After witnessing the methods of two ascetic gurus and feeling their practices were lacking, he decided on a grueling and intense lifestyle with five other ascetic monks in the forest of Uruvilva. At one point he found that his efforts were still not producing the results he had wanted and consequently increased his efforts, by abstaining from food and drink, until he was very close to dying. It was at this time a young maiden saw the famished Siddhartha and, taking pity upon him, implored him to have some of her milk rice. He then realized that these extreme ascetic practices would not lead him to life's answers any more than a life of luxury. He therefore decided that he must follow a middle path, so he ate, drank and bathed in the river, at which point the five other monks abandoned him, assuming that he had given up his practice and compromised his belief.
   After this realization of the middle path, Siddhartha resolved to sit in deep meditation under a fig tree (the Bodhi tree) in Bodhgaya, India until he could realize the solution to the problems of suffering. It was under this tree that Siddhartha spent days meditating and finally reached enlightenment to become "the awakened one", the Buddha. His first disciples were the five ascetic monks with whom he had practiced so extremely. He revealed to them the Four Noble Truths and the Eightfold Path.

The Four Noble Truths

  1. The first noble truth is the truth of the full awareness and understanding of suffering; that all beings are essentially incapable of being completely satisfied.
  2. The second noble truth is the truth of the origination of suffering. The origination of suffering is our attachment to desires.
  3. The third noble truth is the truth of the cessation of suffering, which can also be referred to as nirvana. It is beyond greed, anger, ignorance, and suffering, and it is beyond all duality and all distinctions between right and wrong, self and other, good and bad, and life and death.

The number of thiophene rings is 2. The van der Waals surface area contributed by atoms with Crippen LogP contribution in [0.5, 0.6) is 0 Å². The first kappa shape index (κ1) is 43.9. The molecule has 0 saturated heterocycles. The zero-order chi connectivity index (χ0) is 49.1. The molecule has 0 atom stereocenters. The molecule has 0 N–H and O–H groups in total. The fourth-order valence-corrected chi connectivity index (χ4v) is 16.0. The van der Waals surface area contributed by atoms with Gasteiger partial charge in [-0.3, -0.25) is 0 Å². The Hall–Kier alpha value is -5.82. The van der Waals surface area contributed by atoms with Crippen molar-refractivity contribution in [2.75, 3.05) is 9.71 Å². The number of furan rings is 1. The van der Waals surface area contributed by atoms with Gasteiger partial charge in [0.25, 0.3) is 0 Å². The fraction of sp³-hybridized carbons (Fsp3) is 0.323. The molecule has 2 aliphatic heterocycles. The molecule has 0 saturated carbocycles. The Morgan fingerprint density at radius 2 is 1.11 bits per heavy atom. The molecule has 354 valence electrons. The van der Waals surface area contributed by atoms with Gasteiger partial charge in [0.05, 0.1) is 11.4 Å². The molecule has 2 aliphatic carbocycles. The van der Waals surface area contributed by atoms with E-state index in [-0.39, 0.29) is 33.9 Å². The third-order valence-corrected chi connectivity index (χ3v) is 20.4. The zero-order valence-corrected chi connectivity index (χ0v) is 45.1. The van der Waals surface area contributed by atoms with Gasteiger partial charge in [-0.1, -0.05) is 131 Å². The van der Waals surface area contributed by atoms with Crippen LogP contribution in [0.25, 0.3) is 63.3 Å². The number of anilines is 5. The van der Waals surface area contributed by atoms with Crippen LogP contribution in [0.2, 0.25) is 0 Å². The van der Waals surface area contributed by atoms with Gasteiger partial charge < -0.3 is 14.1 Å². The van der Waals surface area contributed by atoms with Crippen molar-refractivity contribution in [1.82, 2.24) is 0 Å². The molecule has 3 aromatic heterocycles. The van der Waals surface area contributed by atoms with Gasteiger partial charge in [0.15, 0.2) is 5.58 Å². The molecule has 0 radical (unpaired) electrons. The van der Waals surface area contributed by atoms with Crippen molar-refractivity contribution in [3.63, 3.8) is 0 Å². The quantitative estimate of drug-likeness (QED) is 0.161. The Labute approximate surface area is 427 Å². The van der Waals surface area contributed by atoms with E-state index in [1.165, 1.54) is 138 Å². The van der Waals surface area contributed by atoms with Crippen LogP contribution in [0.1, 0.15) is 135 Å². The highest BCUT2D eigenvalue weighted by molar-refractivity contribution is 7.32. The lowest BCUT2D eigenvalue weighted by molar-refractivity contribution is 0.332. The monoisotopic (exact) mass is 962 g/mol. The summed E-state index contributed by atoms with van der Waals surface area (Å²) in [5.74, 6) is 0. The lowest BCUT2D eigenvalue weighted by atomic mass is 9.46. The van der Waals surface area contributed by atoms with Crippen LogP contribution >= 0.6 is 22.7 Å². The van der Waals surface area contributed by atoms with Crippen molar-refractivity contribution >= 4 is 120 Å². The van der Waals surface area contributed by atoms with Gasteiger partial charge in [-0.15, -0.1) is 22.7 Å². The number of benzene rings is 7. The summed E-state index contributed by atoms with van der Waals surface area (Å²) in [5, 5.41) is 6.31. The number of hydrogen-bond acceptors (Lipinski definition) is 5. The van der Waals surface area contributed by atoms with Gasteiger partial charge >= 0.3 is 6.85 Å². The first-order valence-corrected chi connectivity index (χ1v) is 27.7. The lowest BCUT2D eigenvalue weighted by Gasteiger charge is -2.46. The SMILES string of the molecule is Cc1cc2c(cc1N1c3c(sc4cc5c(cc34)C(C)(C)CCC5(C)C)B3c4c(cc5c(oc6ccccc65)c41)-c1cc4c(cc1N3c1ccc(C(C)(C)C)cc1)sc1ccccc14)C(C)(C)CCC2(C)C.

4. The fourth noble truth is the truth of the path that leads to the cessation of suffering or the Noble Eightfold Path.
The Noble Eightfold Path
  1. Right understanding or view.
  2. Right thought.
  3. Right speech.
  4. Right action.
  5. Right livelihood.
  6. Right progress.
  7. Right mind.
  8. Right concentration.
   Shakyamuni Buddha continued his life by traveling throughout the country surviving on alms and winning over people's hearts with his teachings to accept this pure way of life. Two great teachers, Sariputra and Maudgalyayana, and their two thousand disciples came to him. Even King Suddhodana, who had been extremely disappointed and had suffered greatly by his son's choice to live as a sage, eventually became the Buddha's faithful disciple. Maha-Prajapati, the Buddha's aunt and step-mother, and Princess Yasodhara, his wife, and all the members of the Shakya clan, came to believe in and follow him.
   After forty-five years of preaching and influencing people to follow his enlightened way of life, he became ill. Still, although predicting that he would pass into Nirvana three months hence, he traveled to Pava where he became seriously ill by food offered by Cunda, a blacksmith. Upon reaching the forest close to Kuninagara Castle he continued conveying his teachings to his disciples until he passed away while lying between two large sala trees.
Upon cremation in Kusinagara Castle, his ashes were divided among Kusinagara and the seven neighbouring rulers and consequently buried under eight great monuments. So ended the life of one of the most time-honoured teachers the world has ever witnessed and began a religion that has encompassed the globe and transformed the hearts and minds of people everywhere.